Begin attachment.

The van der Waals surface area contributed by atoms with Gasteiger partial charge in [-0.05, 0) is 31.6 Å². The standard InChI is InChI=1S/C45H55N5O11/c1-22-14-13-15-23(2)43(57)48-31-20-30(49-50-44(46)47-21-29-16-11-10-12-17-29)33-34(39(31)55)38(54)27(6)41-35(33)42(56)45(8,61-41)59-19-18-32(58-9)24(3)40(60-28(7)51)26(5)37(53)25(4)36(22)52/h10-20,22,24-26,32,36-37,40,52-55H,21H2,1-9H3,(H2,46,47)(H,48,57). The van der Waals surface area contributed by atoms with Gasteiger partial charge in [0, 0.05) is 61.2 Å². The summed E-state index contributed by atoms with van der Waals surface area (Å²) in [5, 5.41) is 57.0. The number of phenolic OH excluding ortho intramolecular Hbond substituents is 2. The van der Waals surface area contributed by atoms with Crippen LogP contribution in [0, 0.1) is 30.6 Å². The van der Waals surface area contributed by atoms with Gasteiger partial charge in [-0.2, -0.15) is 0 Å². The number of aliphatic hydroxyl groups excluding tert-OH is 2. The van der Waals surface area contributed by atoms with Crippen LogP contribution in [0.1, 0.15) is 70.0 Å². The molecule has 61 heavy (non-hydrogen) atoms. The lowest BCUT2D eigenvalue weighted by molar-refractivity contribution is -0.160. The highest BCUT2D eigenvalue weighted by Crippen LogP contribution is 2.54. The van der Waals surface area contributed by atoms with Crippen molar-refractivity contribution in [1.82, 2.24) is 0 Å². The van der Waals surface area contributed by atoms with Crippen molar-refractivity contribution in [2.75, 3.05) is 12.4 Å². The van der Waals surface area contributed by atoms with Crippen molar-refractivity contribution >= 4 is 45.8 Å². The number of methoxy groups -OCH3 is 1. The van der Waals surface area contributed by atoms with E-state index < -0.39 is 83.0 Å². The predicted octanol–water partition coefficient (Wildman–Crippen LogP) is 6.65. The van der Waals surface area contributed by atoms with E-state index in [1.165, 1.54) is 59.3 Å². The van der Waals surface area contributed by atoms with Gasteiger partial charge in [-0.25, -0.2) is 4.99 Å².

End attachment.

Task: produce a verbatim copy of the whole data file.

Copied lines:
The van der Waals surface area contributed by atoms with Gasteiger partial charge in [-0.05, 0) is 31.6 Å². The standard InChI is InChI=1S/C45H55N5O11/c1-22-14-13-15-23(2)43(57)48-31-20-30(49-50-44(46)47-21-29-16-11-10-12-17-29)33-34(39(31)55)38(54)27(6)41-35(33)42(56)45(8,61-41)59-19-18-32(58-9)24(3)40(60-28(7)51)26(5)37(53)25(4)36(22)52/h10-20,22,24-26,32,36-37,40,52-55H,21H2,1-9H3,(H2,46,47)(H,48,57). The van der Waals surface area contributed by atoms with Gasteiger partial charge in [0, 0.05) is 61.2 Å². The summed E-state index contributed by atoms with van der Waals surface area (Å²) in [5, 5.41) is 57.0. The number of phenolic OH excluding ortho intramolecular Hbond substituents is 2. The van der Waals surface area contributed by atoms with Crippen LogP contribution in [0, 0.1) is 30.6 Å². The van der Waals surface area contributed by atoms with Gasteiger partial charge in [-0.2, -0.15) is 0 Å². The number of aliphatic hydroxyl groups excluding tert-OH is 2. The van der Waals surface area contributed by atoms with Crippen LogP contribution in [0.1, 0.15) is 70.0 Å². The molecule has 61 heavy (non-hydrogen) atoms. The lowest BCUT2D eigenvalue weighted by molar-refractivity contribution is -0.160. The highest BCUT2D eigenvalue weighted by Crippen LogP contribution is 2.54. The van der Waals surface area contributed by atoms with Crippen molar-refractivity contribution in [1.82, 2.24) is 0 Å². The van der Waals surface area contributed by atoms with Crippen molar-refractivity contribution in [2.75, 3.05) is 12.4 Å². The van der Waals surface area contributed by atoms with Crippen molar-refractivity contribution >= 4 is 45.8 Å². The number of methoxy groups -OCH3 is 1. The van der Waals surface area contributed by atoms with E-state index < -0.39 is 83.0 Å². The predicted octanol–water partition coefficient (Wildman–Crippen LogP) is 6.65. The van der Waals surface area contributed by atoms with E-state index in [1.165, 1.54) is 59.3 Å². The van der Waals surface area contributed by atoms with Gasteiger partial charge in [-0.25, -0.2) is 4.99 Å².